Italian Week – Checking Out My Italian Girls

Beekeeping is so much fun!!

I opened the hive today primarily to retrieve the Queen cage and to see if the girls needed feeding.

I am the worst bee-smoker-lighter ever!!  I swear I followed instructions to the letter, but my smoke petered out after about five minutes.  So, except for a puff or two, I opened an unsmoked hive. The girls were as calm as, well,… really calm bees.  :-)

There are some guys doing construction work at my next-door neighbor’s house. When they saw me in my bee regalia, they expressed concern that I was going to “rile them up.”

When I offered the guys some honey (bad choice of words!!) and assured them the bees were going to be happier when fed, they calmed down too.

I couldn’t find Queen Maria Amalia, but I’m sure she’s there because the bees seem so happy.

They’ve drawn out a few frames of comb, but I don’t think I’m going to open the hive again for a week or so. I’ll just check to see if they need sugar syrup. They did need some today.

More later!!

P.S. I’m going to post on the proper way to light a smoker. Maybe I’ll learn something…

9 thoughts on “Italian Week – Checking Out My Italian Girls

  1. willowbatel says:

    what are those black mesh things?
    I use burlap in my smoker, because its cheap and easy, and stays lit for a long time. The key to getting it started is lighting it outside of the smoker and letting it burn for a little bit until theres a large flame. I usually fold the burlap up loosely, and leave a little thin corner out to start the flame on. Once that corner is lit, turn the burlap so the flame is at the bottom, then put the whole mass into the smoker. Don’t force it all the way to the bottom of the smoker, because the flame almost definitely will go out, even if it acts like it won’t. I pump the bellows a few times, slowly, to get the flame really going. Once thick smoke starts coming out of the top, you can push the burlap a little farther down (do this on one side, not in the center, so the burlap gets a little more spread out) and then close the lid. I’d recommend a long stick or a pencil to shove the burlap down. I use the “pokery-jiggery” weed tool that we have, because its extra long and has a handle to keep my hands free of the flames.

    http://www.lowes.com/ProductDisplay?partNumber=56763-76362-18012004&langId=-1&storeId=10151&productId=3379288&catalogId=10051&cmRelshp=req&rel=nofollow&cId=PDIO1

    That’s it there. Its cheap and something we already have, and its a great weeding tool!
    Its nice that your bees are calm enough people can be relatively near you while you’re working them. Everyone has to go inside at my house whenever I open up the hive.

    • The black mesh things are “floaters” so the bees can drink the sugar syrup without drowning. I had another kind of hive top feeder where the carnage was really upsetting. I like this one more.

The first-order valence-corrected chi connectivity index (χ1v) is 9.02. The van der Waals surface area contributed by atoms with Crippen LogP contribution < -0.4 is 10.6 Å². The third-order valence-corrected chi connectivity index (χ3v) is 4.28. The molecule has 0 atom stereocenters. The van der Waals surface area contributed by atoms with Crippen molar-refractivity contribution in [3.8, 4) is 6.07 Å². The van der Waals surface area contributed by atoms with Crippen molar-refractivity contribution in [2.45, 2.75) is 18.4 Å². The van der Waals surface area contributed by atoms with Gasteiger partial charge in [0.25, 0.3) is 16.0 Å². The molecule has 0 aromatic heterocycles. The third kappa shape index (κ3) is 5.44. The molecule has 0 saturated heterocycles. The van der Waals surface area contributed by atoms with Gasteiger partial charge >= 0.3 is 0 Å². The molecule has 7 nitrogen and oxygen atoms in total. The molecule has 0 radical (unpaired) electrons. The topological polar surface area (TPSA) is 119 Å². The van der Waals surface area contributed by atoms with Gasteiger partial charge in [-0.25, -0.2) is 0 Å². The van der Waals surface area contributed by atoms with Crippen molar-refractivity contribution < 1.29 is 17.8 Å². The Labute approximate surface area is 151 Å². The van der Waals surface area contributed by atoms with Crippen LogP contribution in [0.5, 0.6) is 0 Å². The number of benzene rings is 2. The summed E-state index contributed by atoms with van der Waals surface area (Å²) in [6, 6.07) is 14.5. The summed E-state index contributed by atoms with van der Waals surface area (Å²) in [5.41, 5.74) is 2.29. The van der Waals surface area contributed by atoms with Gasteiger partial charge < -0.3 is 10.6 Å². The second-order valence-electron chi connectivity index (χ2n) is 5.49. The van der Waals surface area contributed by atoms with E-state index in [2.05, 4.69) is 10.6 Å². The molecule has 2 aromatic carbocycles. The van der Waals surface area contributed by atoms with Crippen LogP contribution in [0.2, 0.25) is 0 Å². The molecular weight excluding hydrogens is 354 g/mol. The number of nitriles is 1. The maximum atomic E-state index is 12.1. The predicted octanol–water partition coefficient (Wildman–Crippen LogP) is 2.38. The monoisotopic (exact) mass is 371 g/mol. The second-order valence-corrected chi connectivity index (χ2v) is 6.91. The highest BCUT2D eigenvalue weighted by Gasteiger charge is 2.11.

Obviously, burlap is the way to go with my smoker. I’m so glad to know this!! My other hive is “everyone in the house” and it will be great to not have my smoker give out on me half way through the inspection!!
      Thanks!!
      Deb

      • willowbatel says:

        Huh. I’ve never seen it before. I’m not big on feeding, unless absolutely necessary (and even then, not so much), so anything beyond a large container with a bit of cloth in it full of sugar water isn’t something I’ve really looked into, lol.
        It takes a few tries before you figure it out, and even then, sometimes it just goes out. If you forget about it while your working and don’t pump it every so often, it’s very likely to go out. I’ve found this out the hard way dozens of times. For multiple hives you’ll definitely want to have multiple bunches of burlap ready for use. When I did my split I used one clump for the first hive, and then added the second clump before moving on. I had more smoke than I needed the whole time, and it kept the bees calmer as a result. The smoker was going so well that I rarely had to worry about it, because it was angled so that wind was constantly blowing in from the back and pushing the smoke over the hives/ through the clouds of bees. Working with the wind is an important thing!

      • I’m not a big proponent of feeding either, but there really isn’t an alternative with a brand new hive. I’ll stop in a few weeks.
        Thanks for your tips on smoker lighting! I’m excited about giving it a try with my cranky hive!

      • willowbatel says:

        I think it depends on what’s blooming/ if there’s a nectar flow. Cause I just opened my Warre’ hive after splitting them and they’ve drawn out lots of wax and have honey and pollen stores, and I haven’t fed them.
        I’d say that if your other hives are bringing in nectar, you probably don’t need to be feeding the new hive.

      • I really didn’t want to feed my new package, but I researched the books and asked around and it was unanimous that I should feed syrup, at least at first. I’m not saying my resources were right, but we aren’t always this far ahead nectar-wise in the middle of May.
        Starting a new colony is always scary for me. I’m glad to hear your Warre hive is doing so well!!

      • willowbatel says:

        Yeah, it’s probably best not to listen to me haha. I’ve never split a hive before, so I don’t really know what’s normal. I’m trying to remember if I fed the bees when I got them last year though… If I did it was a very minimal amount. Its all so variable though, its better to be safe than sorry!

  2. I’m so fascinated by your bee keeping adventures! I’ve always wanted to keep bees since reading “Linnets and Valerians” by Elizabeth Goudge as a child. In it the wise old gardener (aren’t they always?) explains how it is necessary to talk to the bees and tell them the comings & goings of the home. Do you talk to your bees?

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